Idea phase

The early phase of a participatory project is often mistakenly underestimated and under-prioritised. If you have a clear picture of the purpose of the project, and the impact you want to achieve from the outset, the odds are that the input throughout the project will be much better. In turn, this will increase your likelihood of successfully achieving the goals of the project. 

Set realistic goals for your project 

You should ask yourself the following question: What do you want the project to achieve? In sum, this has to do with impact. The more clearly and realistically you can define these goals, the easier it will be for you to successfully outline the needed steps of the project to reach the desired end result. 

Sketch the process of your participation project from A to Z

You should now have a clear idea about the purpose of your project, the impact you want to achieve with it and the budget available. This means that you are ready to make a rough sketch of the process from A to Z that should of course fit into the decision-making process.  

Making a short project description of 2-3 pages is a good starting point. In this description, you could include:

  • The background of the project
  • The project idea and its objectives
  • The method 
  • The budget
  • The timeline 

12 Helpful tips you should keep in mind during your idea phase

  1. Take participation seriously!
    Never ask a question that you don’t want an answer to! When you have the answer, you are obliged to try and make it count in the decision-making process.

  2. Keep the young people at the heart of what you are doing!
    This means that you should always include and have young people’s perspectives in mind when making decisions about your project.

  3. Be clear in your purpose(s) from the outset 
    In order to properly define the purpose of your project, you should understand and map the decision-making process in which you wish the young people to intervene.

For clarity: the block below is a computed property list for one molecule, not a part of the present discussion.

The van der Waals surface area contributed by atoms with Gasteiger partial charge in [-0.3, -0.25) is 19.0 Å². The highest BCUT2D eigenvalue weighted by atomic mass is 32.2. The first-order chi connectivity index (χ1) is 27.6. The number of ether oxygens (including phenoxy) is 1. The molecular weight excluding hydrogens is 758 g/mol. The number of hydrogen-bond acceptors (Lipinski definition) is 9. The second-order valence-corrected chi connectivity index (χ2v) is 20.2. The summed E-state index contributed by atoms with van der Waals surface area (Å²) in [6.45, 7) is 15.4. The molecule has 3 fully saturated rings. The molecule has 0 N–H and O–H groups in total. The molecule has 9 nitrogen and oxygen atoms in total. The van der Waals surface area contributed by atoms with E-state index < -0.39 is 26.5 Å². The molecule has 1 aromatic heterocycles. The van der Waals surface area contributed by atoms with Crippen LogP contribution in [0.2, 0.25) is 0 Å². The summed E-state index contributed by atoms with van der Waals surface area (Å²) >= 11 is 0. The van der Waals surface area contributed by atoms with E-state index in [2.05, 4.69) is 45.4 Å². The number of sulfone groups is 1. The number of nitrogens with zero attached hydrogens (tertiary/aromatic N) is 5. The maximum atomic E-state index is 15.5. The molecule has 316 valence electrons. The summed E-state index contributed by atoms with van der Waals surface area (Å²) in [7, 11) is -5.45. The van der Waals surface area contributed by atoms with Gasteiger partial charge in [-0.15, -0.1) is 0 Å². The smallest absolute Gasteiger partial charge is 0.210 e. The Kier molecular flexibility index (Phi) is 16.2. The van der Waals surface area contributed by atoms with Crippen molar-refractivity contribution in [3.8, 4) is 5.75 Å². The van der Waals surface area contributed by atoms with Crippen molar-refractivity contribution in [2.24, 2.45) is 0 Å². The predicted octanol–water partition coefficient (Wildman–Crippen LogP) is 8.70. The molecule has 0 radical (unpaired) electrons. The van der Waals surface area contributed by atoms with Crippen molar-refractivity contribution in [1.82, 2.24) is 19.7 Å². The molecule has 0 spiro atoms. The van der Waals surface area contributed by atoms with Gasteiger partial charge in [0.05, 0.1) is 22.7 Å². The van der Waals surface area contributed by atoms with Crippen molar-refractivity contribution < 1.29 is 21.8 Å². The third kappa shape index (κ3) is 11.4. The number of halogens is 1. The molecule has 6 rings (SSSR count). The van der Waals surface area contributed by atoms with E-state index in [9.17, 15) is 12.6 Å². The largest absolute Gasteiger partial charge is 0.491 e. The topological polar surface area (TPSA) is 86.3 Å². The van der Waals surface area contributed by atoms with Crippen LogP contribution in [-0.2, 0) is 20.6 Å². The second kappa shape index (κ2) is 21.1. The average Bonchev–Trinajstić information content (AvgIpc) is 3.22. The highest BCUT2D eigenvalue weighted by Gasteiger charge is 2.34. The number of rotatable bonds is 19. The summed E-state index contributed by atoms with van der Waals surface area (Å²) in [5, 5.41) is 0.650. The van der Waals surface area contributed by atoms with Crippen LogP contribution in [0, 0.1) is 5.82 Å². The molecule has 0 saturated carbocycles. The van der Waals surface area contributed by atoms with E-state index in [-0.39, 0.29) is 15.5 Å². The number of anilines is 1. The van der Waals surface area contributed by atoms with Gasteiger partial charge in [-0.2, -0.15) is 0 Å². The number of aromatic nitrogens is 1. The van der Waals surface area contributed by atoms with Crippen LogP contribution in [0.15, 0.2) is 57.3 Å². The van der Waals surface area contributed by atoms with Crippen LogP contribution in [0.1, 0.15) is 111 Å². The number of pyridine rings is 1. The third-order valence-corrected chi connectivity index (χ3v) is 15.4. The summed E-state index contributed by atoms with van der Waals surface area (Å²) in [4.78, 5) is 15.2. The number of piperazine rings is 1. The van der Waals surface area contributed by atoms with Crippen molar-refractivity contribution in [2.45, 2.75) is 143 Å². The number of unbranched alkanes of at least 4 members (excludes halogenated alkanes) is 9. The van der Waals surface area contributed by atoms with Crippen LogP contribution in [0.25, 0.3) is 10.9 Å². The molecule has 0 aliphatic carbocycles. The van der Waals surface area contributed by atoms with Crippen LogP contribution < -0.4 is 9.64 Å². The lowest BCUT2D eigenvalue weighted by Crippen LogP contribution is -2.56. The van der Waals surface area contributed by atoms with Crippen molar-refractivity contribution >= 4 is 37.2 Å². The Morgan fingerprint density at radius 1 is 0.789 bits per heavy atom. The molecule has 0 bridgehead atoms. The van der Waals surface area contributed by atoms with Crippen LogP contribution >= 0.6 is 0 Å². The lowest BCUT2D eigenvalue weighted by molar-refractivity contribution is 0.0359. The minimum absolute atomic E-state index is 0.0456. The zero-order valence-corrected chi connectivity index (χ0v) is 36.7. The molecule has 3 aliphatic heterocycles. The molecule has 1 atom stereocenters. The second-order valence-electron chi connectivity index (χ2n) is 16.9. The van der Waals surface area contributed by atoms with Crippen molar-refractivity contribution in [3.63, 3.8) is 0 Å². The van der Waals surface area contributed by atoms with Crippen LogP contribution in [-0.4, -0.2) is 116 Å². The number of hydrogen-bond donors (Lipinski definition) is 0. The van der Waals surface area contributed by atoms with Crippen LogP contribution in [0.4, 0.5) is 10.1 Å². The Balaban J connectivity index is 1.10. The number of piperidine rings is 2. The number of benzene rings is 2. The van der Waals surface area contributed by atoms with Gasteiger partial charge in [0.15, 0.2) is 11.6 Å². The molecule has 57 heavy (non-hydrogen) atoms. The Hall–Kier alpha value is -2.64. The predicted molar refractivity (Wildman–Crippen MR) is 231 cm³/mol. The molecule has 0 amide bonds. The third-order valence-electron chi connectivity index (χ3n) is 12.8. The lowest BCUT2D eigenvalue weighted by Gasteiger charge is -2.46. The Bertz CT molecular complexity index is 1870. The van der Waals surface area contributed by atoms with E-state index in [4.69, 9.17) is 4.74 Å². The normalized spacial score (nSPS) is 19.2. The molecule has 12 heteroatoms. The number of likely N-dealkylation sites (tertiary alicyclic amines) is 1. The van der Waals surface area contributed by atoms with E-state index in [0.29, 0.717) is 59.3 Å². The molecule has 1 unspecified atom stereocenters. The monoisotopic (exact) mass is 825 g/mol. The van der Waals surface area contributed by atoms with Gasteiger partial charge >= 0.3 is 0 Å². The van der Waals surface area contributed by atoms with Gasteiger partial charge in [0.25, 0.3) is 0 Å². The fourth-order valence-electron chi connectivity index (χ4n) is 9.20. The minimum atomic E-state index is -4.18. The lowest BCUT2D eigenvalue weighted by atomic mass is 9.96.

4. Set realistic goals for your project 
    The more clearly and realistically you can define your goals, the easier it will be for you to successfully outline the needed steps of the project to reach the desired end result.

  5. Be clear about your own role
    As a facilitator, e.g., of a youth eParticipation process, you should act as an “honest broker” and not seek a particular result. As an honest broker, you should be unbiased in the eyes of both the young people and the decision-makers.

  6. Map your young participants 
    Another highly important issue to consider is whether the group of young participants should be representative of all young people in, let’s say, your municipality. Having a representatively balanced group of young people participating in your project will make the results more politically legitimate.

  7. Map your endorsers with decision-making power
    Even when the decision-making power has endorsed your project from the onset, it is still highly relevant to map who your true endorsers are.

  8. Secure funds for your project 
    Securing funds is a context-specific challenge. One very useful way to start is by contacting your National Youth (Information) Council. It has expertise in giving advice on these kinds of matters, and no one will know the environment for youth participation in your country better.

  9. Involve the young people in your project idea
    You should test the initial project idea on your target group, let them challenge it and ask for their input. This is a way to avoid having an unappealing idea and instead of coming up with a project that young people would actually take part in when it is being realized. 

  10. Invite the decision-making power on board 
    You should also test your idea on your endorsers with decision-making power and give them the opportunity to provide feedback.

  11. Update the sketch of your project 
    And talk about it with the young representatives and the decision-makers. Firstly, it ensures transparency in the process, and secondly, both groups can – hopefully – see that you have listened to them.

  12. Integrate evaluation in every phase of your project
    This is especially the case if the project will run over a longer period. The main questions to ask yourself (and your team) are: What went well? What could have been done differently?